We can manufacture absolutely any curved head sash window, bowed sash windows, or marginal light. Whatever the joinery requirement we can always manufacture in house to high standards and normally delivery within eight to ten weeks is possible, even on complex projects.
We will also undertake structural alterations to improve the look of properties and can help with building aspects of a job as well. This client wanted to improve the look of their property with a nice bay window. This involved opening up the brickwork, lintels for support, as well as ground support as well.
With all measurements taken and planning consent approved to make this Victorian property look traditional as it once was, we set about making new double glazed sash windows and then fitting.
This really improved the look of the property and we throughly enjoyed the challenge.
New sash windows look amazing and work perfectly. They are extremely secure and will not require maintenance for many years to come. They will undoubtedly be marginally better than using original joinery at thermal and acoustic insulation. We are not against Replacement wooden double glazed sash windows, we just feel there are other more viable options to consider prior to this costly exercise.
Listed buildings require more sensitive restoration and upgrade, we fully understand what planning are looking for.
We will install slim sealed units into the original sash as to not effect the appearance at all. Please note! Not all sashes are created equal and thorough site assessment will be required to ensure the viability, the structural integrity, and the listed sash window aesthetics remain entirely as was. This is not an art, it’s simple mathematics from an experience carpenter/estimator and so we will show you exactly how the assessment is measured leaving you in control of the important decisions in your home.
There are two important factors in determining the viability of the install. Firstly the sash needs to be of sufficient depth on the original rebate. The next important factor to consider is the width of the rebate. That’s a little tricky to understand so I will provide an image of a typical installation.
This cross section makes clear the minimum depth and width of the rebate requirements. We can see from the example that the rebate needs to be 20mm deep, whilst the rebate width needs to be 6mm minimum, the examples shows 7mm and the extra mm is more comfortable, in fact 8mm-9mm is ideal for tolerances as the sash may not be perfectly square after all these years but as you can see with the small margins involved this really is a sensitive operation.
Im some circumstances we can however afford to slightly rebate a little deeper should we not have 20mm in depth or we can switch to a 10mm unit( 3mm Low E – 4mm Argon Cavity – 3mm Float glass.) and it’s all down to experience, knowing the correct approach to take in order that we maximise the efficiency of the installation.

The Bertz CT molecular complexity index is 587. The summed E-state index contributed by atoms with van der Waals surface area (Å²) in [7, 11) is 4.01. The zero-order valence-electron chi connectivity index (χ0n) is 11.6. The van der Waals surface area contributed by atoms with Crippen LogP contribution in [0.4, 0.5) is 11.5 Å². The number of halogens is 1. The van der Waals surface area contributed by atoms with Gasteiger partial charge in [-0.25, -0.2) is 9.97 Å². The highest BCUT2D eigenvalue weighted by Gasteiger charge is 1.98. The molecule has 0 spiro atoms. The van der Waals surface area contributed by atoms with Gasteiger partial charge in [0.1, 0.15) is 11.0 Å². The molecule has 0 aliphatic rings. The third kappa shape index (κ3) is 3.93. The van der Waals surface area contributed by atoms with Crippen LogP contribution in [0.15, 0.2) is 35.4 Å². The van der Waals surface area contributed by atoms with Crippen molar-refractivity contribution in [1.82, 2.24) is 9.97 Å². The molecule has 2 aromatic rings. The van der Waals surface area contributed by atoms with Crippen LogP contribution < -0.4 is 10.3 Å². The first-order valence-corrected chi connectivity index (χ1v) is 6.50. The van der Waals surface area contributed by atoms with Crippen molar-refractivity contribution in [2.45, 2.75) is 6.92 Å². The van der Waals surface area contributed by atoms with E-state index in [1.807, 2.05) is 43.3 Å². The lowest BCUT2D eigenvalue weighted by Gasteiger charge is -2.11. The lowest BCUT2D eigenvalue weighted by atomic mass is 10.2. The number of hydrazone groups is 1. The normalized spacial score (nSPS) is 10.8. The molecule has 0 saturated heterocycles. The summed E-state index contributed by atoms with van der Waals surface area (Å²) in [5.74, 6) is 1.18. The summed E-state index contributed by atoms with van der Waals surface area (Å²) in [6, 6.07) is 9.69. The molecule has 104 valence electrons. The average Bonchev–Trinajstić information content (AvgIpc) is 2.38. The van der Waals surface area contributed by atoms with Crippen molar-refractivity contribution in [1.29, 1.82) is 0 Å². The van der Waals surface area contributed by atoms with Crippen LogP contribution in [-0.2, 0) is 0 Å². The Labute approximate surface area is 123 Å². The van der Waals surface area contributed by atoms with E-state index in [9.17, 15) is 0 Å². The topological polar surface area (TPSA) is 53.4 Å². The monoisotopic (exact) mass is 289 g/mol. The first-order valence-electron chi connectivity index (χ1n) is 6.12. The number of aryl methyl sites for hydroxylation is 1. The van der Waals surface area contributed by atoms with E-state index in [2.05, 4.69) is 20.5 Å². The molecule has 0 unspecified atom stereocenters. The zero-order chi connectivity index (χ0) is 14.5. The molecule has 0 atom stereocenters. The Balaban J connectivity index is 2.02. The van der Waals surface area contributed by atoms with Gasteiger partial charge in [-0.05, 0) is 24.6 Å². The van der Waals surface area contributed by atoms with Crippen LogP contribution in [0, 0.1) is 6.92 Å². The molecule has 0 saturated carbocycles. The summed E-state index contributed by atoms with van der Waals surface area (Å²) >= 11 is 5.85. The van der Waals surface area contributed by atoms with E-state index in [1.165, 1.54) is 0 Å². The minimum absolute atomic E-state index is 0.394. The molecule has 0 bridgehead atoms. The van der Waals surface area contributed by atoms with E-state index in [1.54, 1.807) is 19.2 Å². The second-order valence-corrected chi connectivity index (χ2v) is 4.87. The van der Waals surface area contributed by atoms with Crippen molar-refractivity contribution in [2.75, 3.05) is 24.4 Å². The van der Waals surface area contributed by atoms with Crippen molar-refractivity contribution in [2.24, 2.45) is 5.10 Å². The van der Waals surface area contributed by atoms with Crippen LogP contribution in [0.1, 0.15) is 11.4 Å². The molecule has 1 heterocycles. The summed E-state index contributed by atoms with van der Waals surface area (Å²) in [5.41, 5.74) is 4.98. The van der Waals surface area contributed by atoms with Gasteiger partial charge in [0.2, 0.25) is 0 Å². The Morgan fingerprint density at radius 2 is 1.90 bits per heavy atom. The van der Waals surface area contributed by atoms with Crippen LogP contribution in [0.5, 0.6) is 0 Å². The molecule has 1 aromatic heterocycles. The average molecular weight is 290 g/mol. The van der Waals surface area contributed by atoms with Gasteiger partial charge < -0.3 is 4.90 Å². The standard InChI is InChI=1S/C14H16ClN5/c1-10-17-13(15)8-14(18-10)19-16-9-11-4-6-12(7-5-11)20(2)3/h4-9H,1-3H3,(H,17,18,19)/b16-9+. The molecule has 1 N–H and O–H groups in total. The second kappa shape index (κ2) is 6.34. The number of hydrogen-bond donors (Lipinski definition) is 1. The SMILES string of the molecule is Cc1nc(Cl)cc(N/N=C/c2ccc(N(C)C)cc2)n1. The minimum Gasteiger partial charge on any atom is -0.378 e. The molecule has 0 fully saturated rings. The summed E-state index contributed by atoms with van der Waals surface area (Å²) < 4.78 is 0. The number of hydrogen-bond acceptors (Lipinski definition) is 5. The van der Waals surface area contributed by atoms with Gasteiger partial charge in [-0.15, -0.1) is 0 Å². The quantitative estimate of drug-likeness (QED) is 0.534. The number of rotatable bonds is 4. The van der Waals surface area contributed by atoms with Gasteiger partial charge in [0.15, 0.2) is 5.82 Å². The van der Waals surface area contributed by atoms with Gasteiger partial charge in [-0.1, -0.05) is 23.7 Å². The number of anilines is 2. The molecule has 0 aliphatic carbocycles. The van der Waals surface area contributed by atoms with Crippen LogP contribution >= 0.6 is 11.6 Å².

A couple of mm on the depth will have absolutely no visual impact on the overall finish externally, and in most cases it cleans up the edge of the rebate. The preferred bedding is Butyl putty however another, more appropriate method is a low modulus silicone. There is too greater security risk with Butyl putty as a solid cure can take a month and the property is vulnerable to anyone using a knife to remove the glazing in that time. Silicone sets and holds the unit firmly in place overnight and therefore the suitable choice for bedding of the slimline unit.
This has no effect on conservation as the silicone is hidden internally once the window is painted but when a property is listed we must use Butyl putty externally rather than a glazing bead to ensure an exact like for like installation which the planning department will be delighted with
The performance of the slimmer sealed unit is not inline with a larger 12mm air cavity that we talked about with typical sash windows, however the results combined with a draught proofing system are very impressive considering this all fits inside a slender, original listed building sash window profile. When soundproofing is an issue double glazing listed sash windows using a slim unit is the only option a planning department will accept with open arms at the moment.
If we were to consider value for money on a listed building, I would cary out sash window repair and sash window draught proofing as this creates a reasonable payback in energy savings, but will not help to reduce noise pollution significantly like an Argon air cavity will.
Slim line units typically carry a five year guarantee. In practice the unit will far exceed the usage period. They are very well built indeed and the sash window will only require typical maintenance for decades to come.